Nevada Lawmaker Drops Support of Proposed Legislation Restricting Online Eye Exams

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CARSON CITY, Nev.—Legislation proposed in Nevada that would have restricted the use of “certain automated testing devices” in eye exams – including online exams – was expected to die in committee Friday (April 14) after the sponsor of the legislation withdrew her support.

The proposed legislation, Assembly Bill 129, would have required a complete eye exam performed by an optometrist or ophthalmologist to be part of a patient visit that resulted in a prescription for an ophthalmic lens. The proposed legislation stated: “Before issuing a prescription for an ophthalmic lens, an ophthalmologist [or optometrist] in this state must make an assessment of the ocular health and visual status of the patient that does not solely consist of the use of an automated testing device to generate the refractive error of the eyes of the patient.”

The Nevada Optometric Association (NOA) was among the bill’s supporters, however Assemblywoman Jill Tolles, who introduced the proposal in February, told VMail late last week that she had decided to back away from the proposal.

In response to a query from VMail, Tolles said, “We decided to drop the bill after all. I am proud of the work everyone did on the issue, but we couldn’t find the right amendment language to meet everyone’s goals.”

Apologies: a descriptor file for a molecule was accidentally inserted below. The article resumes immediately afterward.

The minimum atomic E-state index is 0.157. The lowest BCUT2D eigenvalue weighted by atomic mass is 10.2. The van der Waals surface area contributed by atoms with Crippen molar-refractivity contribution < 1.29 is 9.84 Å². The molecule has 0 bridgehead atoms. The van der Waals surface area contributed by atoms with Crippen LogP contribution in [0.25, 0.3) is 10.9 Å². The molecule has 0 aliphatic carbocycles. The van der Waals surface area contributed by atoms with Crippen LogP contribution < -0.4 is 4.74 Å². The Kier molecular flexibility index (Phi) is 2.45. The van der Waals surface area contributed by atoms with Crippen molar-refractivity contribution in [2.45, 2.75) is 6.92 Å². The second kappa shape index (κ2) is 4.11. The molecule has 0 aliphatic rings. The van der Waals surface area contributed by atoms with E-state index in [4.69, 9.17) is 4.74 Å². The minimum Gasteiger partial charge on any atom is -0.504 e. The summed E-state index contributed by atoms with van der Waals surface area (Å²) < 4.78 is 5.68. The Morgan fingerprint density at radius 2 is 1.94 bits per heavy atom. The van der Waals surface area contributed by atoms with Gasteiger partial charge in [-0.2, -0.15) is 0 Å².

After its introduction, the bill was referred to the Assembly’s Commerce and Labor Committee, which had a deadline of Friday, April 14, to take action on the proposal, or otherwise it would lapse in committee for the remainder of this session of the legislature.

NOA supported the proposed legislation “100 percent,” executive director Kelly Funderburk told VMail on Friday. She said the association would take time to consider its options for moving a new version of the legislation forward. The Nevada legislature holds sessions every other year, Funderburk noted, so the next time a proposal covering online eye exams is likely to arise in the state would be 2019.